Dear Prince William and Kate Middleton,
Baby is on the way! Congratulations! In just over a week, July 13th to be exact (according to your pros), you’re expected to be first-time parents, and to the next King or Queen of England no less! Coincidentally, in about a week I expect to be the first-time owner of a juicer I bought off Kijiji. Big weeks for both of us, it looks like!
I have a small request, and even though I’m sure you’ve already made up your minds, I’d like you to consider this from my point of view before you get out the old fountain pen and start marking up that birth certificate. Here it goes: Please don’t name your child Victoria. This will be easy if it’s not a girl, but I’ve heard that it’s one of the names you’ve been tossing around in the idea bank. In fact, many Royal baby name betting websites have ranked it pretty high as a likely choice. After all, Queen Victoria was obviously the longest reigning monarch in the history of the UK, so it makes sense that maybe you’d want to name your little one after her.
Sure, she was a polarizing figure, but I suppose that’s what makes the name so cool. By reclaiming it, the same way feminists are all about the biblical name Magdalene, Victoria could be a beloved name again instead of being so controversial. Problematically, it’s the controversy that keeps the name unpopular, and this is why you naming your baby Victoria will ruin my life. Think about it: Everyone is going to love your baby even before it has any remotely likeable qualities of its own. It will have you two as parents – two of the most likeable people in the whole world – and it will lead to a slew of copycat baby namers. No offense to the Jennifers of the world, but I like how semi-unique my name is for the time being. It’s all I’ve got. That, of course, and a used juicer on the way.
I know what you’re going to say: Having the same name as a public figure can’t ruin your life. That’s not true. I’ve met enough Mike Jacksons and Phillip Collins who have unsuccessfully tried to alter their unfortunate names to know that having the same name as a famous person leads to tons of money spent in the therapist’s chair. When I was about 19-years-old, I went on a Contiki trip of Europe, like most North Americans do in some capacity or another. Guess who was on the trip with me? Jennifer Lopez! Can you believe it?! Sadly, it wasn’t the Jennifer Lopez you’re imagining right now. This Jennifer Lopez was from a small town in California. When she introduced herself to the bus load of international travelers, she self-consciously said, “Yes, my name is Jennifer Lopez, but I’m not the Jennifer Lopez. This is not what J.Lo looks like without her makeup. I’m just one of the unfortunate Lopez’s of the world who was named Jennifer in the pre-Selena era.”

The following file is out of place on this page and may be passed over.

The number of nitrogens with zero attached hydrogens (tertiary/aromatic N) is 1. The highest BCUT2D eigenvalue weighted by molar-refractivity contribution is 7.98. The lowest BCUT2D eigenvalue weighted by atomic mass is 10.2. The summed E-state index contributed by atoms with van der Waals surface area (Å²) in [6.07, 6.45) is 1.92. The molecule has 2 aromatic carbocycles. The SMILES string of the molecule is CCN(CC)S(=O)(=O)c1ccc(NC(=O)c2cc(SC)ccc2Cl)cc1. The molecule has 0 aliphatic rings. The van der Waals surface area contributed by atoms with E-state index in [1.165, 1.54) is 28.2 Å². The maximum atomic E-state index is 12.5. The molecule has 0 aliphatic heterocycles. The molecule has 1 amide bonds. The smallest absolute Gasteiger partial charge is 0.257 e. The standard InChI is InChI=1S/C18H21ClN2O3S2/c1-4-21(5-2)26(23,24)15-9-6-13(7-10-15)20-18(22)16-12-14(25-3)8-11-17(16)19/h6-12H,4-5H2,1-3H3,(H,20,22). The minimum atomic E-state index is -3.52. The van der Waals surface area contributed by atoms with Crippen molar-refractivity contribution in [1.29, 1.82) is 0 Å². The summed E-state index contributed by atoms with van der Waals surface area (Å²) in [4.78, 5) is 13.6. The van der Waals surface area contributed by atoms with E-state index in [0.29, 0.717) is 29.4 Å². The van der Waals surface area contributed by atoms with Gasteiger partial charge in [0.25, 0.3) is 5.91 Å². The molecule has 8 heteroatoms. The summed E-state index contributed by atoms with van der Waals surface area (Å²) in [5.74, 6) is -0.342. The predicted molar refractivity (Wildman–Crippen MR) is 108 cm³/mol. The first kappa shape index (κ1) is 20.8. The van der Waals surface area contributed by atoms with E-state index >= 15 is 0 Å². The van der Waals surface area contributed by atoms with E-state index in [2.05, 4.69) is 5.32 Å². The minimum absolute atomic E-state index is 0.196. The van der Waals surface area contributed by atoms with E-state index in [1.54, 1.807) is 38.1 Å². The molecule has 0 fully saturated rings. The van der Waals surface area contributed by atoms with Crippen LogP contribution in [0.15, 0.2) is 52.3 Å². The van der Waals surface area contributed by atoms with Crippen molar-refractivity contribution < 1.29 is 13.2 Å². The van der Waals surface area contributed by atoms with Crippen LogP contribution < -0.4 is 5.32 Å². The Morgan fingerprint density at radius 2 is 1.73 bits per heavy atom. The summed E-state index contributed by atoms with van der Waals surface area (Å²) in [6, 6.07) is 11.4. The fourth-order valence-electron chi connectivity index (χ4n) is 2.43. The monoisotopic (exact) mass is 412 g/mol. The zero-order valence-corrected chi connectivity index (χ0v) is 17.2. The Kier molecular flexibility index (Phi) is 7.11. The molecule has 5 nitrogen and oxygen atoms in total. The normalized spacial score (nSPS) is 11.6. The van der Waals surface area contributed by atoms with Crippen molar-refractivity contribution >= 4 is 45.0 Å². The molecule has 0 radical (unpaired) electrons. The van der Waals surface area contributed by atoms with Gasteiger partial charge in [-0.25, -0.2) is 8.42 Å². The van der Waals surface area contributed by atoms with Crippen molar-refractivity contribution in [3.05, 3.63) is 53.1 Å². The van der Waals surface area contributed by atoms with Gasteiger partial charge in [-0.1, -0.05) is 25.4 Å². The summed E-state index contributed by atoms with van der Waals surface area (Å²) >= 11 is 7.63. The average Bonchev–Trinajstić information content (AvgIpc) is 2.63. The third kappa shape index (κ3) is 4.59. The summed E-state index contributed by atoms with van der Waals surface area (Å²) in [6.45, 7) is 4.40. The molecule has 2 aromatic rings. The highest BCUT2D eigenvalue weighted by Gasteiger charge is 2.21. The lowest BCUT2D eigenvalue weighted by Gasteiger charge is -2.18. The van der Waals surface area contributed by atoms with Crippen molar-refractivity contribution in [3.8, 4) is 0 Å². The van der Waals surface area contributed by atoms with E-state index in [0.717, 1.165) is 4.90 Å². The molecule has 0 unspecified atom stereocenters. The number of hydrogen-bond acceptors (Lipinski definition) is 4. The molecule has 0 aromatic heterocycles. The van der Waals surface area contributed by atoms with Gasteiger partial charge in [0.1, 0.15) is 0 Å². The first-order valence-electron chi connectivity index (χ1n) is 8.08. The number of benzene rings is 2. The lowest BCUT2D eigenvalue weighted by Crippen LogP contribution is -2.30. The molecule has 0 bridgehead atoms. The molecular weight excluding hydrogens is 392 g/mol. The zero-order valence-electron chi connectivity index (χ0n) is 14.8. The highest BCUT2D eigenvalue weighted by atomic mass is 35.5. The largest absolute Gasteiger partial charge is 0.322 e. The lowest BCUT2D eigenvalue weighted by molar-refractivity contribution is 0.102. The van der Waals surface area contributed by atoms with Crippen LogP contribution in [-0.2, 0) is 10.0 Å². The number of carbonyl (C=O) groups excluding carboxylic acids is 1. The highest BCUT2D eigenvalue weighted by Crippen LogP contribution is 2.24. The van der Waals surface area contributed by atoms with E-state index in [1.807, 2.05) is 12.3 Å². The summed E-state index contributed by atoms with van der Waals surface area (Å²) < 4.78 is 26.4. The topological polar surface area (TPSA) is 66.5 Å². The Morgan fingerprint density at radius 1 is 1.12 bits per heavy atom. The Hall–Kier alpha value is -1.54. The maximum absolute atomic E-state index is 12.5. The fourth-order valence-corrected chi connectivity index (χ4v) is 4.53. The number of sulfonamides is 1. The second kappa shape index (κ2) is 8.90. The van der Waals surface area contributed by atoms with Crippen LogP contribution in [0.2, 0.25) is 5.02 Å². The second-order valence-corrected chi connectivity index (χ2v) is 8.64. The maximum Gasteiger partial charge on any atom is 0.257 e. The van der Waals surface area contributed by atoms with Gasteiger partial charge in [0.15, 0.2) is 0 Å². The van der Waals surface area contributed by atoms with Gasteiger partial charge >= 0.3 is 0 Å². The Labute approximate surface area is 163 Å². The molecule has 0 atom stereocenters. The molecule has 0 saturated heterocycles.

But it’s only going to be a first name, right? Well, that didn’t stop Ross and Rachel on Friends from destroying the once beautifully antiquated name Emma for generations to come, did it? These days, the once old school British name is as popular as Brittany and Amber in the United States. Besides, do you guys even really have a last name? Your baby would end up being the Cher or Madonna of Victorias, and I just don’t think I’m emotionally stable enough to deal with that right now.
I know I’m not the only one who feels this way. I’m sure Victoria Beckham would be none to thrilled to be the second most famous Victoria in the UK. I also know a lot of friends of mine are secretly terrified you’re going to choose one of their names, too. Why not follow Kim and Kanye’s lead and go crazy original? Or how about something we already anticipate like Diana? To quote the greatest British scribe of all time, “A rose by any other name would smell as sweet.” So please, just don’t name that English rose Victoria.